Whether you want to cover wall panels or hang up some curtains, there are many choices in the market.
1. Acoustic Fabric
Acoustic fabric is popular in the music industry due to its specific quality. It can, however, also be used for residential curtains.
Burlap’s open-weave pattern means both air and sound can pass through, and it is commonly used for wrapping acoustic panels.
This fabric helps sound to travel, yet stops it from exiting a space. Hence, the noise will remain contained.
Burlap is best used with another sound-blocking material beneath it. This can be useful when setting up wall hangings or curtains.
If you want a look similar to velvet but don’t want to splurge, velour is a good alternative. Velour is a high-opacity fabric that can be used for everything from window coverings to wall hangings. It controls how much noise leaves a space, and hence is commonly used in theaters, stages and cinemas.
Velvet isn’t just a luxurious, classy fabric. It is also known for its sound absorbing qualities. Generally, the heavier, the better. However, the thickness of the fabric may not necessarily indicate its weight.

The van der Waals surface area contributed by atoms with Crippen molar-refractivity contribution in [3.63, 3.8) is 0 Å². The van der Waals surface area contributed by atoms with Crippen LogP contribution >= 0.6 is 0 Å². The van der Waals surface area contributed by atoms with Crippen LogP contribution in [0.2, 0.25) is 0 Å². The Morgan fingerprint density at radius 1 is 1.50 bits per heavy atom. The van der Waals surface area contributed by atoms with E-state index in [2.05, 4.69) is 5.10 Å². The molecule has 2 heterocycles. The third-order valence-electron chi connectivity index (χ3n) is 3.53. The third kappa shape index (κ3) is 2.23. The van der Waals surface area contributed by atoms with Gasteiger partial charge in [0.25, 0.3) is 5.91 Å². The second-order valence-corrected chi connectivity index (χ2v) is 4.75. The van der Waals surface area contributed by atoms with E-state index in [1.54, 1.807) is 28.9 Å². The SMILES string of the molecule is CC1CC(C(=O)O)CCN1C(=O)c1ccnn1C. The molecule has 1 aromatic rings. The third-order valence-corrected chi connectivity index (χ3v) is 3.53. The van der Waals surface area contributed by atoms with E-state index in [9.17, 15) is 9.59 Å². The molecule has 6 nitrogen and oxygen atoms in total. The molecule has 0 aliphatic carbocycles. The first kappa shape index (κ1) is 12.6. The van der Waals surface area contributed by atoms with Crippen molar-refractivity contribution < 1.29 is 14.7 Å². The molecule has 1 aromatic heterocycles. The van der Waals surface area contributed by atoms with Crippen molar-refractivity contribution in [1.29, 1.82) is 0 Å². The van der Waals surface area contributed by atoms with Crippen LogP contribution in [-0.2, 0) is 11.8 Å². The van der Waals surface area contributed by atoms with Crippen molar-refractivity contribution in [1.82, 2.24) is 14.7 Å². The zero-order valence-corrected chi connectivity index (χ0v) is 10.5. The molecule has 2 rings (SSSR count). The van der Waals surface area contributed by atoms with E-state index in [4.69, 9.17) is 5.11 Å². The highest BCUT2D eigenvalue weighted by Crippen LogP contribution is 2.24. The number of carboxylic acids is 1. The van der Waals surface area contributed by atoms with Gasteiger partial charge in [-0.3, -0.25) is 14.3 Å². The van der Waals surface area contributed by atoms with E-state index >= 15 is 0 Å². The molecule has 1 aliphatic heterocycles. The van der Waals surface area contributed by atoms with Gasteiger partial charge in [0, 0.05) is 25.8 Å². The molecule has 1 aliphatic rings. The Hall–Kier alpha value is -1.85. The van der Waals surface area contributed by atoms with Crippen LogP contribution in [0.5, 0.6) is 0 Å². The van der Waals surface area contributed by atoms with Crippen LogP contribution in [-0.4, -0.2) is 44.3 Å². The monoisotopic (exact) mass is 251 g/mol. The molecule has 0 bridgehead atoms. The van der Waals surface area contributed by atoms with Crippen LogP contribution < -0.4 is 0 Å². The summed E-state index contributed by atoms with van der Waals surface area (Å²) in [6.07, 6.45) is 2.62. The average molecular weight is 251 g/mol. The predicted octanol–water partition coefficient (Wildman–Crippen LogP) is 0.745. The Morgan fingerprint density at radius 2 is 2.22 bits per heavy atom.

If you want to absorb a lot of sound, you can use a double layer of the velvet.
If you want a carpet for acoustic design, wool is a great choice. Because of the various sizes and shapes of fabric used, wool is good at deflecting and absorbing different frequencies.
You don’t necessarily have to keep your wool carpet on the ground – many musicians hang carpets up in studios for acoustics, making it complementary to any acoustic wall design.
6. Mass Loaded Vinyl
Mass loaded vinyl was introduced in the 1960s and continues to be a popular fabric for sound absorption, noise reduction and soundproofing. Sound that travels through it dissipates, and so noise does not get through your walls.
There are many ways in which you can use mass loaded vinyl. However, it works best when applied in sheets with drywall, or when fastened to an outer wall. The material is also relatively cheap while remaining effective.
Having said that, bear in mind that you may not want this as your first option if you are very keen on the aesthetics of your space.
Foam, which you can put virtually anywhere, absorbs sound without reflecting it. Hence, the sound is less likely to travel.
While regular foam does work well, for best results, use acoustic foam.
We hope this article has given you some insight into choosing the right fabric for acoustics, whether your project involves a large civil engineering project or a small home office.
For the best experience, acoustic design should be considered while designing any space, and included in the interior design drafting and 3D rendering. BluEntCAD are experts in both services and have been operating since 2003.
Our experienced professionals serve large homebuilders, real estate developers, interior designers, commercial architects, home renovators, home designers, design build contractors, and remodelers.
Ready to get great acoustics with design drafting and 3D rendering? Contact us now!